Banknotes (also called bills or paper money) can be worth much more than the value that is stated on them. Especially if you have (inherited) unique and well-preserved copies or a nice collection of banknotes. Then it is worth having them appraised.
Because of the fragility of paper, the quality of banknotes is extremely important when it comes to banknotes. Unused, unfolded and uncoloured is preferred. Rare, high-quality notes are in great demand, both nationally and internationally. The United States, for example, has a good market for hih-quality bank notes.
Are you curious about the value of your banknote or a collection of banknotes? We welcoe you to pass by for a free valuation at our office or during one of the paper money fairs that experts from Heritage Auctions Europe regularly attend.
More often than expected, valuing banknotes provides a pleasant surprise. The value of old banknotes regularly turns out to be higher than people think. For example, if you still have a flawless 100 guilder bill with Michiel de Ruyter on it, a collector may be willing to pay 200 or 250 euros for it. Notes that were once brought into circulation to replace a misprint or error often turn out to yield a good price as well.
Design and printing techniques turn banknotes, also known as bills, into small paintings. Banknotes tell a lot about the history, culture and taste of the countries that issue them. The Ming dynasty in China had the world's first banknotes. As early as the seventh-century Tang and Song dynasty, they issued paper money.
In Europe, the Swedish Bank of Stockholm issued the first banknote in 1661. The assignats, dating back to the French period (1795-1813), are considered to be the first banknotes that were used as currency in the Netherlands. In 1814, the Nederlandsche Bank was founded and the first official Dutch banknote, the 25 guilder banknote (so-called 'roodborstje'), was issued. Until 1921, this banknote could still be exchanged at the bank. In 1846, the Netherlands temporarily switched to paper versions of the silver and gold coins in circulation. In 1904, the DNB issued the first cash banknote, worth 10 guilders. This guilder remained our legal tender until the arrival of the euro in 2002.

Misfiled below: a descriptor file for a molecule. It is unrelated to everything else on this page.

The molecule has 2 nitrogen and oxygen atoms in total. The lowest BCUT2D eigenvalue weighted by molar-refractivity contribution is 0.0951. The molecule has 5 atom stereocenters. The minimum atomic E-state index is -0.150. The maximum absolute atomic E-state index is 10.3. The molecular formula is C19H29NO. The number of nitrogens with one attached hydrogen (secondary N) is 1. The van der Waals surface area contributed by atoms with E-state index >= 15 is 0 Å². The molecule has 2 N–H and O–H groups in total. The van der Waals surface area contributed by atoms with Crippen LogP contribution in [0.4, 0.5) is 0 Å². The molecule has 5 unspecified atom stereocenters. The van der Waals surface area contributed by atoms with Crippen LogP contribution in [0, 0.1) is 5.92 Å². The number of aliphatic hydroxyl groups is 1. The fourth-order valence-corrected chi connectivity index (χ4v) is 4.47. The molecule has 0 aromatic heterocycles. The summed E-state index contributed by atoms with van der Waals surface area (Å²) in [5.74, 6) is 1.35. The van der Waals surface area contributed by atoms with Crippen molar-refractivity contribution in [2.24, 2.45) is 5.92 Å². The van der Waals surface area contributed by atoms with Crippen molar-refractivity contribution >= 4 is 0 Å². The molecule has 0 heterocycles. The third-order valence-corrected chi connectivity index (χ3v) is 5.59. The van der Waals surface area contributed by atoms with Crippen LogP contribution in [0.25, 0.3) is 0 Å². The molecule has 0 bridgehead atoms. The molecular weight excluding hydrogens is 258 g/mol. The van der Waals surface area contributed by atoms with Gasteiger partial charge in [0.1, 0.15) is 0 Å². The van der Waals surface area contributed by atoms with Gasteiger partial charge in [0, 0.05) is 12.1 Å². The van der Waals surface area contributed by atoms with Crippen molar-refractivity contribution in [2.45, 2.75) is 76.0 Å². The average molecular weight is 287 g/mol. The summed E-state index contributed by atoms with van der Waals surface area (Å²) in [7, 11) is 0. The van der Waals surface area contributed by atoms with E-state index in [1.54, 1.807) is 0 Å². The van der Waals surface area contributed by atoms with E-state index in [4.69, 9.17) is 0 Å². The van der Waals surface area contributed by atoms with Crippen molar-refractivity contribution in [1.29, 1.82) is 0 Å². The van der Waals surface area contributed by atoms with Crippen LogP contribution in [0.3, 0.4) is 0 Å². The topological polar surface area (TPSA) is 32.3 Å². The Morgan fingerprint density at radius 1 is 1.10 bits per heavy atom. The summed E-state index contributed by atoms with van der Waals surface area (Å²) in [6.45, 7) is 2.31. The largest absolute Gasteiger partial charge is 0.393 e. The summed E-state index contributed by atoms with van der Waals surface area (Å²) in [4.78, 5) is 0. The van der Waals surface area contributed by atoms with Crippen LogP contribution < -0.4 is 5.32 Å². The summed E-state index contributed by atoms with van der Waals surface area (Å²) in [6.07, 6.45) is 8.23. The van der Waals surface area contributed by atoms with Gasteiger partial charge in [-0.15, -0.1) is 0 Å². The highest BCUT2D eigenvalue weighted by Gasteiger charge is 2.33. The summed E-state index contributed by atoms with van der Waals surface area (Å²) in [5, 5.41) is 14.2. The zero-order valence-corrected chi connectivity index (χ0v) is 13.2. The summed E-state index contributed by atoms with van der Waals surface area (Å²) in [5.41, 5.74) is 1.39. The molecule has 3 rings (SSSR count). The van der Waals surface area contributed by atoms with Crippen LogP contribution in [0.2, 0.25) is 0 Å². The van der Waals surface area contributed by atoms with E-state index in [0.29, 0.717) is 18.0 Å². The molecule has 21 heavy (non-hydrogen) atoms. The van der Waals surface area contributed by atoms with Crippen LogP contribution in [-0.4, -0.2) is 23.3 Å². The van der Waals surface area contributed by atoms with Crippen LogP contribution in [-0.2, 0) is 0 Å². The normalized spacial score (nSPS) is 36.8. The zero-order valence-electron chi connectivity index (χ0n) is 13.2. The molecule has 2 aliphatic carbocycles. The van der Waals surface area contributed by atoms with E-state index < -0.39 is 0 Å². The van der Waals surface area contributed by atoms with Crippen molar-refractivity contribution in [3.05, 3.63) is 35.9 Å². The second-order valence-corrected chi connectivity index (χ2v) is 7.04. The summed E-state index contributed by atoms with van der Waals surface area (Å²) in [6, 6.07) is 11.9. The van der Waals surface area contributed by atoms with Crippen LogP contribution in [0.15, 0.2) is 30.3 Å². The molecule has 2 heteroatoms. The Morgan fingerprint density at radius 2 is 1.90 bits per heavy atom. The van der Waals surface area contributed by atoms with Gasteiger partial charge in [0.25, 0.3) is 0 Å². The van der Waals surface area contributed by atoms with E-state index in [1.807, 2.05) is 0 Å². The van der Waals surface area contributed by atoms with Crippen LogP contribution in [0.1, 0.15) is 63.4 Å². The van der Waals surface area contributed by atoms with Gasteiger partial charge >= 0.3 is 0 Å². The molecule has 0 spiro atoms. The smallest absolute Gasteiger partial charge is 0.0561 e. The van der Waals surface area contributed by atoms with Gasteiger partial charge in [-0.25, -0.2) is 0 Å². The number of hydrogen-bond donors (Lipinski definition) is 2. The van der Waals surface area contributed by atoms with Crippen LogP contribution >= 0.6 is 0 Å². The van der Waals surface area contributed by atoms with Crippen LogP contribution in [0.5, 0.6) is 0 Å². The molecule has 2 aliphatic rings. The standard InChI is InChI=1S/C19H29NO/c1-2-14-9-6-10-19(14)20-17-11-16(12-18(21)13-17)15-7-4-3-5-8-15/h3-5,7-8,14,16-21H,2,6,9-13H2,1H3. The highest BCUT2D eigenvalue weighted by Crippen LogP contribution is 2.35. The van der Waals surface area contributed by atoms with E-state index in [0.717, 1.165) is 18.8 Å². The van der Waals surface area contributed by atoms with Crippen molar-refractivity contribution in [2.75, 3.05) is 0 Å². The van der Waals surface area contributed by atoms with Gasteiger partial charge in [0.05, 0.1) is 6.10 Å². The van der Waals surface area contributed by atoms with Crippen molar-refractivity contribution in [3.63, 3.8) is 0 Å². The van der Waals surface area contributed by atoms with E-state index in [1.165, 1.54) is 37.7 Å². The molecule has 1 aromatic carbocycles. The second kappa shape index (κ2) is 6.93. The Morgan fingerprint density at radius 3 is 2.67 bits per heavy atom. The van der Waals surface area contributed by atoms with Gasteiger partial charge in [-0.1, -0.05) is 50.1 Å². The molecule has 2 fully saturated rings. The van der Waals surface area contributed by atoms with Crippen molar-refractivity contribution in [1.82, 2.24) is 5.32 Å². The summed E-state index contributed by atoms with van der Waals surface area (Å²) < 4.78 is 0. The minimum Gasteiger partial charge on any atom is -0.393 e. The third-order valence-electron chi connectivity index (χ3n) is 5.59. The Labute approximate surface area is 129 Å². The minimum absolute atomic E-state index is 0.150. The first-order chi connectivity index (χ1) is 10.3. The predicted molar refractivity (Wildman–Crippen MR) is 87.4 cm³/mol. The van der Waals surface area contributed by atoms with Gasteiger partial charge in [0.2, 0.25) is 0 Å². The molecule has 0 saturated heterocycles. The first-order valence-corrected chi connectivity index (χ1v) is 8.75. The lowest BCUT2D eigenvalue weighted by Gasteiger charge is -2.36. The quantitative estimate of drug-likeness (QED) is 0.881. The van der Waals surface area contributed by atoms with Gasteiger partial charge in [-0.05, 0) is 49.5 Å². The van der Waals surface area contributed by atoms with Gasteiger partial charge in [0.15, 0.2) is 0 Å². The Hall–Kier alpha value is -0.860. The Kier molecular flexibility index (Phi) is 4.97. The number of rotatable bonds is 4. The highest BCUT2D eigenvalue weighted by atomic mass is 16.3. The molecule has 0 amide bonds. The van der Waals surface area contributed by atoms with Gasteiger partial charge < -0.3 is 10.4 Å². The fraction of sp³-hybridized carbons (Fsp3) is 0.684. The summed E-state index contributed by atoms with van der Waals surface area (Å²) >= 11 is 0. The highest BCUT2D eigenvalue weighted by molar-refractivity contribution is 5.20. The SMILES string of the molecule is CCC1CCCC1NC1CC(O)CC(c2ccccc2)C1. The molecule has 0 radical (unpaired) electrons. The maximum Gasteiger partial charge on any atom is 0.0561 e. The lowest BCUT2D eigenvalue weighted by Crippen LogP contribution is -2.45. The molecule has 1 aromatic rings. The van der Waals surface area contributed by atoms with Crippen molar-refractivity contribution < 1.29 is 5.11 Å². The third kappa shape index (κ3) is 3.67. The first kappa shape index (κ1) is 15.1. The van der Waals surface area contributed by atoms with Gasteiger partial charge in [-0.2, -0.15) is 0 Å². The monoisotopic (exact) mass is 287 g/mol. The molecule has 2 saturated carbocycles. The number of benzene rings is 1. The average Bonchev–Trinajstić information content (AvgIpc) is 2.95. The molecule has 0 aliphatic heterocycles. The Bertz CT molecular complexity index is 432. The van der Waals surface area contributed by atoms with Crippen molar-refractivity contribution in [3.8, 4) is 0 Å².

Valuable banknotes acquire their commercial value through the supply and demand of the market. A banknote of value is therefore considered to be a commodity, just like antique furniture or old jewellery. In order to be able to perform a proper valuation of old banknotes, the authenticity is first verified, we call this authentication. Then it is checked from which country it comes, the date/year and other details such as color, type of paper, serial numbers, et cetera. And, perhaps most importantly, whether the note has ever been folded. When you have old unfolded banknotes in your possession, you can count on a decent value.
Every Wednesday you can visit our office in IJsselstein for a free appraisal of your banknotes. In order to be able to carry out a proper valuation of old banknotes, the authenticity is first verified. Next, the country of origin, the date/year and other details such as color, type of paper, serial number, etc. will be examined. And, perhaps most importantly: the appraiser checks if the banknote has ever been folded. If you have relatively old and unfolded banknotes in your possession, you can count on a decent value.
If you come to us for a banknote valuation, you are not obliged to auction them or offer them for sale. But if you still have old paper money somewhere in a cupboard, it is always wise to have it looked at. After all, paper does not remain in good condition for as long as metal coins and medals. If, after our valuation, it appears that you have one of several old and valuable banknotes in your possession, you have the option to sell it in one of our auctions. You can count on professional guidance from our auction house. With over a million bidders/members worldwide, Heritage Auctions always guarantees you the highest possible return.